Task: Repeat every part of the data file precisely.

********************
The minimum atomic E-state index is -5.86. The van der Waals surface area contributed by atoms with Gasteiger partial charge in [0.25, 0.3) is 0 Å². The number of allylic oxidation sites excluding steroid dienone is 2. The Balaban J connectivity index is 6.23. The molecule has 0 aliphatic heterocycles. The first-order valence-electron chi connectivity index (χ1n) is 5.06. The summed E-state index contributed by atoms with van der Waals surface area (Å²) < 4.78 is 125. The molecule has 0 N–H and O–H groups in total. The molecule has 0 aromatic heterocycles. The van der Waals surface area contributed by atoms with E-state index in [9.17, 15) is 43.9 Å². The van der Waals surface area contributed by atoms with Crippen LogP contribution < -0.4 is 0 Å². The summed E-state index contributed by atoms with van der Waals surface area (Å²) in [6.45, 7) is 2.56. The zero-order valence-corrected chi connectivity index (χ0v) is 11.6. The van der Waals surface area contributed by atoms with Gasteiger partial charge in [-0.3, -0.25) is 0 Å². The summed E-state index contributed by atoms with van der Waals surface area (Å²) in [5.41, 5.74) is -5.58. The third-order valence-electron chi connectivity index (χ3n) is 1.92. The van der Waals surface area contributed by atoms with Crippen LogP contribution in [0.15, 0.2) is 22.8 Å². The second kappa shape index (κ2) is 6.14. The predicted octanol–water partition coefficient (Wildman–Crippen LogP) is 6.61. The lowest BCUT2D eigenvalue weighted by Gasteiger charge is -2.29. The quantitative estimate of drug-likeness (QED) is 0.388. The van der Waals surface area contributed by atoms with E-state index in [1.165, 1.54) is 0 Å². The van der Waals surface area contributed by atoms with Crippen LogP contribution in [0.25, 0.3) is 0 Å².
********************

The minimum atomic E-state index is -5.86. The van der Waals surface area contributed by atoms with Gasteiger partial charge in [0.25, 0.3) is 0 Å². The number of allylic oxidation sites excluding steroid dienone is 2. The Balaban J connectivity index is 6.23. The molecule has 0 aliphatic heterocycles. The first-order valence-electron chi connectivity index (χ1n) is 5.06. The summed E-state index contributed by atoms with van der Waals surface area (Å²) < 4.78 is 125. The molecule has 0 N–H and O–H groups in total. The molecule has 0 aromatic heterocycles. The van der Waals surface area contributed by atoms with E-state index in [9.17, 15) is 43.9 Å². The van der Waals surface area contributed by atoms with Crippen LogP contribution < -0.4 is 0 Å². The summed E-state index contributed by atoms with van der Waals surface area (Å²) in [6.45, 7) is 2.56. The zero-order valence-corrected chi connectivity index (χ0v) is 11.6. The van der Waals surface area contributed by atoms with Gasteiger partial charge in [-0.3, -0.25) is 0 Å². The summed E-state index contributed by atoms with van der Waals surface area (Å²) in [5.41, 5.74) is -5.58. The third-order valence-electron chi connectivity index (χ3n) is 1.92. The van der Waals surface area contributed by atoms with Crippen LogP contribution in [0.15, 0.2) is 22.8 Å². The second kappa shape index (κ2) is 6.14. The predicted octanol–water partition coefficient (Wildman–Crippen LogP) is 6.61. The lowest BCUT2D eigenvalue weighted by Gasteiger charge is -2.29. The quantitative estimate of drug-likeness (QED) is 0.388. The van der Waals surface area contributed by atoms with E-state index in [1.165, 1.54) is 0 Å². The van der Waals surface area contributed by atoms with Crippen LogP contribution in [0.25, 0.3) is 0 Å².